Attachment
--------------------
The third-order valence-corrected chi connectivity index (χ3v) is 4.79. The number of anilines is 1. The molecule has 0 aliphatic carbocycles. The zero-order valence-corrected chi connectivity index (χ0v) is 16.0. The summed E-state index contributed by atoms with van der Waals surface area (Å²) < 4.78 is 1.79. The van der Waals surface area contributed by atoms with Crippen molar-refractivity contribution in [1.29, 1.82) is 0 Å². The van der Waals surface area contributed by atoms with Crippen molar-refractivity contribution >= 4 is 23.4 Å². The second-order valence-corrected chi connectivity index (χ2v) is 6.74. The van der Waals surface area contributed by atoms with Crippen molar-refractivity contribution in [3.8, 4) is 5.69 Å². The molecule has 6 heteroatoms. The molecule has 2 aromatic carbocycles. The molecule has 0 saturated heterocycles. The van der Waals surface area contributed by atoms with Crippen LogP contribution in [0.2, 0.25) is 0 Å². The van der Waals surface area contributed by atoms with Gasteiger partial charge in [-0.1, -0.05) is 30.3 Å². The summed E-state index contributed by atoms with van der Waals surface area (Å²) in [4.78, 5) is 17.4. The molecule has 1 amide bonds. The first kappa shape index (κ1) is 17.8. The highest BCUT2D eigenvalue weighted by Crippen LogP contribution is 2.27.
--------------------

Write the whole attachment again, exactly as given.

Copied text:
The third-order valence-corrected chi connectivity index (χ3v) is 4.79. The number of anilines is 1. The molecule has 0 aliphatic carbocycles. The zero-order valence-corrected chi connectivity index (χ0v) is 16.0. The summed E-state index contributed by atoms with van der Waals surface area (Å²) < 4.78 is 1.79. The van der Waals surface area contributed by atoms with Crippen molar-refractivity contribution in [1.29, 1.82) is 0 Å². The van der Waals surface area contributed by atoms with Crippen molar-refractivity contribution >= 4 is 23.4 Å². The second-order valence-corrected chi connectivity index (χ2v) is 6.74. The van der Waals surface area contributed by atoms with Crippen molar-refractivity contribution in [3.8, 4) is 5.69 Å². The molecule has 6 heteroatoms. The molecule has 2 aromatic carbocycles. The molecule has 0 saturated heterocycles. The van der Waals surface area contributed by atoms with Crippen LogP contribution in [0.2, 0.25) is 0 Å². The van der Waals surface area contributed by atoms with Gasteiger partial charge in [-0.1, -0.05) is 30.3 Å². The summed E-state index contributed by atoms with van der Waals surface area (Å²) in [4.78, 5) is 17.4. The molecule has 1 amide bonds. The first kappa shape index (κ1) is 17.8. The highest BCUT2D eigenvalue weighted by Crippen LogP contribution is 2.27.